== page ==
TAOISEACH Enda Kenny is battling to quell dissent in Fine Gael over his leadership in the wake of the humiliating defeat on the Seanad.
He has been warned that he risks losing control of the party if he fails to adapt his style and regain his common touch.
As the old doubts about Mr Kenny's leadership re-emerge, Fine Gael figures loyal to the Taoiseach are concerned growing dissatisfaction within the party will turn to outright rebellion. Senior party sources say he has to clearly show he has learned from his mistakes by changing his approach.
The unease over his handling of the rebels on the abortion issue has been exacerbated by what is seen as his failure to win the Seanad referendum.
Mr Kenny is being accused within the party of listening too closely to his advisors rather than to elected figures.
In a further headache for Mr Kenny, the Reform Alliance of rebel Fine Gael TDs declared it would be seeking the suspension of normal Dail business tomorrow to discuss the urgent need for Seanad reform.
Former junior minister Lucinda Creighton said the Government would abandon Seanad reform if there was not a "ruckus" in the Dail.
"It's up to the likes of the Reform Alliance to keep the pressure on," she said.
The Government is reeling from the humiliating referendum defeat, with 51.7pc of voters rejecting the proposals to abolish the Seanad that Mr Kenny personally backed.
The Taoiseach himself described it as a political "walloping".
Now he faces a stormy meeting with his own TDs and senators at Fine Gael's weekly parliamentary party meeting on Wednesday, when the disastrous result will be a major source of tension.
"We were pitched into a battle we weren't looking for," said one Fine Gael TD, mindful that another difficult Budget is now only a week away.
While the Yes campaign was successful in securing voter approval for a new Court of Appeal, the key matter at stake over the weekend was the future of the Seanad.
The Government defeat on that issue will be seen as a warning sign of voter dissatisfaction ahead of the local and European elections which could prove a significant challenge next May.
Several Fine Gael sources agreed that the biggest casualty of the Seanad referendum defeat was Mr Kenny's authority within his own party.
Some traced the root of the dissent to his stern treatment of rebels during the vote on abortion legislation. That alienated some supporters, and played into the hands of those who claimed the Seanad abolition was a power-grab.
A senior Fine Gael source said: "He is badly weakened in the party and it's 100pc self-inflicted. He was getting his own way on everything and booting people out of the party."
Mr Kenny's failure to engage in a televised debate was widely seen as a key factor in the last-minute swing to the No camp. Labour Communications Minister Pat Rabbitte said he should have taken on the opposition live on TV.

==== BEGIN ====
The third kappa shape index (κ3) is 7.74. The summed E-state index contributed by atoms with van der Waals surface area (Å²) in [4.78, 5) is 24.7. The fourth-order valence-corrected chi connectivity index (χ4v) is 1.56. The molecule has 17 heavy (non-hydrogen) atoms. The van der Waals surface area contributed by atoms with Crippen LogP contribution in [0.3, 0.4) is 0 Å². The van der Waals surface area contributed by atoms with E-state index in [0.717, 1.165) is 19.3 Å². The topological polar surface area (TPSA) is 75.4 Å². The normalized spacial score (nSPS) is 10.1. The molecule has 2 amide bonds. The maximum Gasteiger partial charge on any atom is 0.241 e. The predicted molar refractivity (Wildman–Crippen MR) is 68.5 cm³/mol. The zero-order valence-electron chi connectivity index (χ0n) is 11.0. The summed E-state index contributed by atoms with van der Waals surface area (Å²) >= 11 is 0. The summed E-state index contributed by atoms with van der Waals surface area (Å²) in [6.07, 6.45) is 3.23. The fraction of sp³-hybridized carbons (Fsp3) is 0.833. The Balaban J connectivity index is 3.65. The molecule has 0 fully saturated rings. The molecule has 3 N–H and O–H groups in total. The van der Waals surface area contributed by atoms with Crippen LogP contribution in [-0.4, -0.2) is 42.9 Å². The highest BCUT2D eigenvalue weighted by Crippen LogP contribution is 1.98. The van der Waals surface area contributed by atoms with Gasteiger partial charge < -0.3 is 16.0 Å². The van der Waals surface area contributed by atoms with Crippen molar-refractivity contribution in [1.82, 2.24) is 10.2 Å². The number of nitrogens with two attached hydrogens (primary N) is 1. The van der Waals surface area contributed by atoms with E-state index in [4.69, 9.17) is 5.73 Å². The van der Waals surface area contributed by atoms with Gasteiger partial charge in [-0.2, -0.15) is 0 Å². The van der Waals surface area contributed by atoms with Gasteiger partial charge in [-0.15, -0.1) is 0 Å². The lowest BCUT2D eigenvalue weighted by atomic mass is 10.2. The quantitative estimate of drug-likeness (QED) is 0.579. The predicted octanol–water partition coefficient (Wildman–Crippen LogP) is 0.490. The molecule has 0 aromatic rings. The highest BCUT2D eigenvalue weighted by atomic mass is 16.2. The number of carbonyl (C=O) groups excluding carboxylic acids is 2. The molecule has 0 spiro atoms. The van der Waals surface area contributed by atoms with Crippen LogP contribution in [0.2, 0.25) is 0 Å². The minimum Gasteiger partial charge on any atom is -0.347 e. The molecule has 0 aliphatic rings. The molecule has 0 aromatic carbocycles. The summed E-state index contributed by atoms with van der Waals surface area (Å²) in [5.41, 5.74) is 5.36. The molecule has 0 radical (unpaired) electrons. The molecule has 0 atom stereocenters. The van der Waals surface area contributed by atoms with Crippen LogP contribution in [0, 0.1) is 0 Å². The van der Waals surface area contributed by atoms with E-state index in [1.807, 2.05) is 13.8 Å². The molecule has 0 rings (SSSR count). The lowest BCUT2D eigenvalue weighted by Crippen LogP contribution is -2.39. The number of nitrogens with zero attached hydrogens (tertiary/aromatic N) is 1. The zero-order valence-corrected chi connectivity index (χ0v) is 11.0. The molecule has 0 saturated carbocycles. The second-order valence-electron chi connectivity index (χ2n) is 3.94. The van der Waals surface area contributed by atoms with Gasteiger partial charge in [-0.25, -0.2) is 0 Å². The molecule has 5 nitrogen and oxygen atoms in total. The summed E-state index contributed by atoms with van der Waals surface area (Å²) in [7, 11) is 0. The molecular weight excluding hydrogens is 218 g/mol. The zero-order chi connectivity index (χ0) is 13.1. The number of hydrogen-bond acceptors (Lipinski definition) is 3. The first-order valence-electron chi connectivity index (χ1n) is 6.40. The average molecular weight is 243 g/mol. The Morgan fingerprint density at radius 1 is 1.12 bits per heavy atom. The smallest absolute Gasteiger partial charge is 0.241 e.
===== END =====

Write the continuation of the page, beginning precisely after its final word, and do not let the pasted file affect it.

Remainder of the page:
Others in Fine Gael said Mr Kenny, as the lead proponent of Seanad abolition, had made a grave error in failing to make the case to an undecided and sometimes confused public.
One source said the referendum defeat would spur on the anti-Kenny rebels and stir up those who felt sore at missing out on junior ministries.
Party members said the prospect of a heave against Mr Kenny was "out of the question", but even close allies said he was damaged by recent events, specifically the abortion legislation rebellion and the Seanad campaign.
"He could be in trouble. If you look at the polls, Fine Gael would be down nearly 30 seats. He'll have to tread carefully," said a Kenny loyalist.
Waterford TD and Fine Gael rebel John Deasy publicly blamed Mr Kenny's failure to debate the Seanad referendum for so many people deciding to vote "no".
"I think it was a huge mistake," he said. "I can understand why he didn't want a presidential-style debate with Micheal Martin, but he should have engaged with somebody like (RTE presenter) Bryan Dobson."
The No vote casts the future of the Seanad into chaos, with the Coalition split over what to do next, and on whether or not another referendum is needed.
Labour is open to holding another referendum on reforming the Seanad, but Fine Gael is likely to put the issue on the long finger until after the next general election.
Fine Gael has already suffered two referendum defeats since coming to power in 2011. It lost a vote on giving more powers of inquiry to Dail committees in late 2011, and has now suffered another reversal on Seanad abolition.
However, it has steered through Yes votes in the children's rights referendum, on the fiscal treaty, cutting judges' pay and setting up a new Court of Appeal.
Fine Gael junior finance minister Brian Hayes said Mr Kenny had acted honourably in keeping his general election promise to hold a referendum on the abolition of the Seanad.
The Taoiseach also got backing from Fine Gael Limerick TD Patrick O'Donovan, who said: "The three most important things for him are jobs, jobs, jobs,."
Fine Gael Galway East TD Paul Connaughton, whose constituency returned a narrow Yes majority, said the referendum result would not have any effect on Mr Kenny's leadership.
A spokesman for Mr Kenny said it was appropriate to take stock after the people's verdict in the referendum before the Government made any decision on Seanad reform.
By Michael Brennan, Fionnan Sheahan and Conor Kane